Some players come to the Atlantic League because they are baseball lifers. They are still living the dream to get back to the majors or at least affiliated baseball.
Sean Burroughs has a bigger reason to stay around.
He got his life back together.
Injuries and a rough lifestyle washed the 32 year-old out of the game in 2008. It was reported by ESPN a few years ago that he was living in cheap hotels and eating out of garbage pails.
“It was that ‘Leaving Las Vegas’ scenario,” Burroughs said to ESPN. “Motel hopping. I was living in all these motels because I was scared to stay in my house. I was paranoid of people following me. It was totally crazy, insanity. The guy I was then was paranoid and out of synch with reality.”
Burroughs had a substance abuse problem and fortunately for him, his parents helped him turn his life around. The son of former AL MVP Jeff Burroughs was able to make it back to the big leagues in 2011 with the Diamondbacks.
“I was with the Diamondbacks, the Twins and the Dodgers gave me a chance and it didn’t work out,” he said. “You know it’s a tough game if you don’t do well and produce. Nothing was out there for a job and Bridgeport called and here I’m am.”
Here is Long Island, and after playing for the Bridgeport Bluefish last season and most of this year, Burroughs was sent to the Ducks on August 10 for Bryan Sabatella.
“I love it,” he said. “I’m having a great time. I love this ballpark and I love these fans. They know their baseball. There’s a lot of history here. When you think of the Atlantic League, you think of the Ducks.”
He is the big stick in the middle of the Ducks lineup. Burroughs is hitting .335 with 4 home runs and 39 RBI this season and .382 since he joined the Ducks with one homer and 12 RBI.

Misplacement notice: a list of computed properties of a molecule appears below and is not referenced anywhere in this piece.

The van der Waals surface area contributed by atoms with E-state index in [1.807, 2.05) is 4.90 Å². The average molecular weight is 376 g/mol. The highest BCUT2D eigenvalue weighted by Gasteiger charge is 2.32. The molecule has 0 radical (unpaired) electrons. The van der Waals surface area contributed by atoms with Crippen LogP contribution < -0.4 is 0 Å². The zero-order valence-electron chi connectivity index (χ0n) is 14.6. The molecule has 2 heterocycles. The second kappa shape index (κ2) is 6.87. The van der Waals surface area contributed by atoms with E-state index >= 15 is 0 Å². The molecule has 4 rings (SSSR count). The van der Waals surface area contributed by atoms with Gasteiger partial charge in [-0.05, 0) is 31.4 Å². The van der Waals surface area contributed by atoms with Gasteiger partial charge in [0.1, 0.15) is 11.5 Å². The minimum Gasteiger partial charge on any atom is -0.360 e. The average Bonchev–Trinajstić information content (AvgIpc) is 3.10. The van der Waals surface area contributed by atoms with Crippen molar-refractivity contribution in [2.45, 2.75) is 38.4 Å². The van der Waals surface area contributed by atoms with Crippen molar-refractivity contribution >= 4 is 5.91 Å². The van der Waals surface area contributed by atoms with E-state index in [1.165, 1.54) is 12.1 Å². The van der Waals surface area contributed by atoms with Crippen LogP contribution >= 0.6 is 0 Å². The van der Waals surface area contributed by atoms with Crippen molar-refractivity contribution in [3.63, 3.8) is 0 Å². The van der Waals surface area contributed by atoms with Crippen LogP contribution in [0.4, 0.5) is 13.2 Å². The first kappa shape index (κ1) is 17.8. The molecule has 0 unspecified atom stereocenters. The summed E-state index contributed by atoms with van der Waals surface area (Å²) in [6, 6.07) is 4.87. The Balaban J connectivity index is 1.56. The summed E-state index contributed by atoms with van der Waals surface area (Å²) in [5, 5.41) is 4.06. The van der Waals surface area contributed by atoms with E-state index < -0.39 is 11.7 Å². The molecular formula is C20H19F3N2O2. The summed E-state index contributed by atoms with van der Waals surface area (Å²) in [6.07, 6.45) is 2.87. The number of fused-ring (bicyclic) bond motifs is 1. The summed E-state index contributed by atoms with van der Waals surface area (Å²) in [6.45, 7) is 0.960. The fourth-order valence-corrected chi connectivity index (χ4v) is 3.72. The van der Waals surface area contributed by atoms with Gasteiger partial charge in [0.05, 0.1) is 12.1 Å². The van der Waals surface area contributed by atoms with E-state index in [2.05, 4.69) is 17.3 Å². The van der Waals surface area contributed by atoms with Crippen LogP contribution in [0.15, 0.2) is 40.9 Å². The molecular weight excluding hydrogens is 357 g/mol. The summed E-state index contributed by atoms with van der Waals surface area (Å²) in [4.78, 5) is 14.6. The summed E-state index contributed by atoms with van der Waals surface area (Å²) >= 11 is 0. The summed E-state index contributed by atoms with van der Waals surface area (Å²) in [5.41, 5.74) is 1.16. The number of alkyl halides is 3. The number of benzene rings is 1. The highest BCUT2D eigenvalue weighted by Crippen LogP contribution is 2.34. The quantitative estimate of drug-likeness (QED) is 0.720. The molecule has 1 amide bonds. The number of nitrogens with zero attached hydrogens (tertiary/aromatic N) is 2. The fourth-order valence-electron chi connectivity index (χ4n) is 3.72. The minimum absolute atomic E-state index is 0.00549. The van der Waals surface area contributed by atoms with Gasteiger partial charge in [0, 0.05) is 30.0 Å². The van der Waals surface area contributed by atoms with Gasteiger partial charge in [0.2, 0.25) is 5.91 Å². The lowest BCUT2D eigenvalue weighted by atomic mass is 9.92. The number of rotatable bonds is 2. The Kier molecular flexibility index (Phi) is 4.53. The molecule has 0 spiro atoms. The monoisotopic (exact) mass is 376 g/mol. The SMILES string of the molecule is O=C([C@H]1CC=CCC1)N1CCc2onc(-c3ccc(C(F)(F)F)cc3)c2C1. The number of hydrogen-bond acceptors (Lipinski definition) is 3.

He is a key reason why the Ducks went on this hot hitting streak. Much like the way the Met trades ignited their lineup, Burroughs helped the Ducks become the hottest team in their league.
A career third baseman, he is also now playing first base with the Ducks. He hopes that eventually he will get back to organized baseball and possibly the big leagues.
“That’s the goal,” he said, “for guys who have been in the big leagues and it’s a great league so I’m very happy.”
Even if he doesn’t, Burroughs wants to stay as long as the Ducks want him. After going through the depths of hell during his time away from baseball, playing in Central Islip is like a dream.
And for someone who is a baseball lifer, who was a back to back Little League World Series winner in 1992 and 1993 and an Olympic Gold Medalist in 2000, it’s important for him to stay in the game as long as possible.
“I came back and now they have to rip the jersey off of me,” he said, and hopefully it won’t come to that.
But Burroughs has a home now and maybe his bat will lead Long Island to the playoffs.